In our last blog article about attribution models and the user journey, we discussed the different types of attribution models and their main characteristics.

We also dipped our toes on the shore of the user journey sea, and discovered that more complex products (or more expensive ones) tend to have a more complex and convoluted user journey.

Today I am back to unmask the secrets (or at least try to) of attribution model comparison, with some data from our very own clients for 2016. Here’s a look at how major attribution models differ, and which attribution model might be right for your hotel.

Some Background

In the past year, we’ve seen the rise of mobile as the main source of traffic for many of our clients.

However, conversions on mobile tend to lag a bit, as people are still reticent to input their credit card details on their mobile devices. This is something that could potentially be tackled with a cross device conversion approach.

But what happens when the user’s first interactions happen on mobile via a Display ad, or a paid search ad, and then the user moves to desktop and enters the website directly immediately before converting?

In this scenario, and under the assumption that Last Click Attribution model is in place, the conversion will be 100%  attributed to Direct. In reality, though, there were other channels and possibly other devices involved in the process of convincing the user to make a purchase.

Even without considering Cross Device attribution, which is one of the most complex topics in the industry, there’s a way you as a hotel marketer can learn more about which channels drive the most amount of conversions to your website.

Let’s take a look:

Last Click vs First Click

The best way of illustrating the differences and the influence of each channel in conversions is to compare the results for Last Click attribution with First Click attribution. Remember, a Last Click attribution model gives all the credit for the booking to the last (online) interaction with your hotel a user has before booking. A First Click attribution model gives the credit to the first interaction.

As we mentioned in the last piece on attribution, Last Click models tend to over-represent the importance of Direct traffic, as this is the last interaction in many cases (especially when there’s a cross device conversion).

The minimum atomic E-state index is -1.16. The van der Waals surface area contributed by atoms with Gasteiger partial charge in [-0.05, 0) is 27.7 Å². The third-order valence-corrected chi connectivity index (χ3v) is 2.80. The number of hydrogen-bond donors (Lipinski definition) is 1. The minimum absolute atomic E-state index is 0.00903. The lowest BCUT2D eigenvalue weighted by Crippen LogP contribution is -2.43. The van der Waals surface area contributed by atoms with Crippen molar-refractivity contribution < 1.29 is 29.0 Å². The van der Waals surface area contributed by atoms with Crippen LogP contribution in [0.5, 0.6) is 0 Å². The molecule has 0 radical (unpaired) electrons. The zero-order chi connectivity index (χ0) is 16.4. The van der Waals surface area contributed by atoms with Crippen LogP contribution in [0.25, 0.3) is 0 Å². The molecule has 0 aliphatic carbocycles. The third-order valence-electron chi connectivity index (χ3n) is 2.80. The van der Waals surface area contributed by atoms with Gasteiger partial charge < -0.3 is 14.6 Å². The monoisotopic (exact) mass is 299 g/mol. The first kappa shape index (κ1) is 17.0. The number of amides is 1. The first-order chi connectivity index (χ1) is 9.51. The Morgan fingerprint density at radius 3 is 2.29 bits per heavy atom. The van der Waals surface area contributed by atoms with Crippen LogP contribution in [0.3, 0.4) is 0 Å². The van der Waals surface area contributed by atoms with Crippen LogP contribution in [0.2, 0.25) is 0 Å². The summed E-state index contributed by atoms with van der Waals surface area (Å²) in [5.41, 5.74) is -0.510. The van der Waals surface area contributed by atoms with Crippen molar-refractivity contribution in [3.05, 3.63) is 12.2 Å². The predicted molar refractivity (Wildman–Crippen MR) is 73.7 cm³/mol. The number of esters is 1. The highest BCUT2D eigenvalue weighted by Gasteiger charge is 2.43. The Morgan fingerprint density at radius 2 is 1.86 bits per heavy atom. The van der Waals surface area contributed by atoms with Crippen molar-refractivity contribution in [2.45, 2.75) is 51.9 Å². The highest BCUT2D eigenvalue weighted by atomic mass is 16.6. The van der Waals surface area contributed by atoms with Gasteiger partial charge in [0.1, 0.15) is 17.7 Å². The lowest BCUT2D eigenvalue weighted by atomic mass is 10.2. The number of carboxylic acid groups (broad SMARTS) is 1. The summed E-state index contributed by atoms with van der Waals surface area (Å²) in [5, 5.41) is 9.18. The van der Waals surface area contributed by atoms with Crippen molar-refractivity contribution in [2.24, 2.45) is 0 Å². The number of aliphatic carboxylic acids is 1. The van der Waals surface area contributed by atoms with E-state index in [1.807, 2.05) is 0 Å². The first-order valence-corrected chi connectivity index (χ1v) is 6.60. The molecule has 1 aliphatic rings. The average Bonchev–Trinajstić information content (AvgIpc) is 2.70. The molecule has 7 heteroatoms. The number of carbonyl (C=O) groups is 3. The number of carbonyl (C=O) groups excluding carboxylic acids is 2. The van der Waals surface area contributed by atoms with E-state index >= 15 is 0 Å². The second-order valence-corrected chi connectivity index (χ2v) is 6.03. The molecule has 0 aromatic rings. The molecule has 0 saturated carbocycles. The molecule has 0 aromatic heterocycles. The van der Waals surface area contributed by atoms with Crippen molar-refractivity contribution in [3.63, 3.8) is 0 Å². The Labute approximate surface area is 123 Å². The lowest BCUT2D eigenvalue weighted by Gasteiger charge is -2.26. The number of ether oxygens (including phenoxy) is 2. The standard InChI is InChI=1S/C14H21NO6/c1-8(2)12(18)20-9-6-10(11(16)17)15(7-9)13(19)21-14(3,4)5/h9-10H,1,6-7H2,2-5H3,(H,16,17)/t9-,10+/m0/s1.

Simply put, direct traffic conversions appear more prevalent when you’re using a last click attribution model.

Looking at data for all of Netaffinity’s CMS clients over Q4 2016, you can clearly see this pattern across all devices:

last click to first interaction attribution model devices

Figure 1- Difference in Number of Conversions and Conversion Value when moving from Last Click attribution to First Interaction

As the graph illustrates, when moving from a Last Click attribution model to a First Click attribution model, Direct traffic suffers a sharp decline both in number of conversions attributed, and the value of conversions as well.

Another channel that doesn’t benefit from the change in Attribution models is Referral, which loses 45% of conversions and up to 38% of conversion value.

The drop in Direct and Referral is then offset by the increase in conversions and revenue on all other channels.

This provides an interesting insight into which channels are influencing consideration at early stages of the user journey.

Organic and Paid Search are very important channels, as is Social, in driving users towards the first steps of the funnel.

These channels increase awareness and consideration in these first interactions with your brand. Therefore, they drive bookings and posterior conversions.

Comparing Last Click to First Interaction results puts all your marketing activity into perspective. It shows how important it is to maintain a good level of paid activity across the board (both in social and search), while at the same time maintaining good SEO practices to drive Organic traffic and keeping a good email marketing practice.

In all likelihood, you as a hotelier are already taking measures to contact users at different stages in their user journey.